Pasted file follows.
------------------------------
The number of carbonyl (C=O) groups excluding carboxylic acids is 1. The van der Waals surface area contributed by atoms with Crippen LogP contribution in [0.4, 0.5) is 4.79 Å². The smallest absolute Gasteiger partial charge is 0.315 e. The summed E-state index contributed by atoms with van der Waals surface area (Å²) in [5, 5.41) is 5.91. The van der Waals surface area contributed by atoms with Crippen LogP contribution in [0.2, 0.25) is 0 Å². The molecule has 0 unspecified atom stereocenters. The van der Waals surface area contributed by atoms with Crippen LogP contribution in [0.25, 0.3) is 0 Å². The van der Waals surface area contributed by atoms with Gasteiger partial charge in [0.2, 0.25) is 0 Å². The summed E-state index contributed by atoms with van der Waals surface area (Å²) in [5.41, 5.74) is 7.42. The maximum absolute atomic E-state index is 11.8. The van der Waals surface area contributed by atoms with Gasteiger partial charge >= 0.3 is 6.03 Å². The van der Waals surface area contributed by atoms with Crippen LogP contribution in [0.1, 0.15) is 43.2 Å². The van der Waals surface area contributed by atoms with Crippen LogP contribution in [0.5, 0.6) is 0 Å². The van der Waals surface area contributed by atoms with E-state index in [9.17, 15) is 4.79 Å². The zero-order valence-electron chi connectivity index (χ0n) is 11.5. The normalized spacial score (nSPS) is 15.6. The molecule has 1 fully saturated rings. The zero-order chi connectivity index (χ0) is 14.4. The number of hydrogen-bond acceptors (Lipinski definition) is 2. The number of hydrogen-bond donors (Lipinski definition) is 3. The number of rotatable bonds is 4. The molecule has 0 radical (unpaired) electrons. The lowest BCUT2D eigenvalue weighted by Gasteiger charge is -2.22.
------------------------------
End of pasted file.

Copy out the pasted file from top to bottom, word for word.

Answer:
The number of carbonyl (C=O) groups excluding carboxylic acids is 1. The van der Waals surface area contributed by atoms with Crippen LogP contribution in [0.4, 0.5) is 4.79 Å². The smallest absolute Gasteiger partial charge is 0.315 e. The summed E-state index contributed by atoms with van der Waals surface area (Å²) in [5, 5.41) is 5.91. The van der Waals surface area contributed by atoms with Crippen LogP contribution in [0.2, 0.25) is 0 Å². The molecule has 0 unspecified atom stereocenters. The van der Waals surface area contributed by atoms with Crippen LogP contribution in [0.25, 0.3) is 0 Å². The van der Waals surface area contributed by atoms with Gasteiger partial charge in [0.2, 0.25) is 0 Å². The summed E-state index contributed by atoms with van der Waals surface area (Å²) in [5.41, 5.74) is 7.42. The maximum absolute atomic E-state index is 11.8. The van der Waals surface area contributed by atoms with Gasteiger partial charge >= 0.3 is 6.03 Å². The van der Waals surface area contributed by atoms with Crippen LogP contribution in [0.1, 0.15) is 43.2 Å². The van der Waals surface area contributed by atoms with Crippen LogP contribution in [0.5, 0.6) is 0 Å². The van der Waals surface area contributed by atoms with E-state index in [9.17, 15) is 4.79 Å². The zero-order valence-electron chi connectivity index (χ0n) is 11.5. The normalized spacial score (nSPS) is 15.6. The molecule has 1 fully saturated rings. The zero-order chi connectivity index (χ0) is 14.4. The number of hydrogen-bond acceptors (Lipinski definition) is 2. The number of hydrogen-bond donors (Lipinski definition) is 3. The number of rotatable bonds is 4. The molecule has 0 radical (unpaired) electrons. The lowest BCUT2D eigenvalue weighted by Gasteiger charge is -2.22.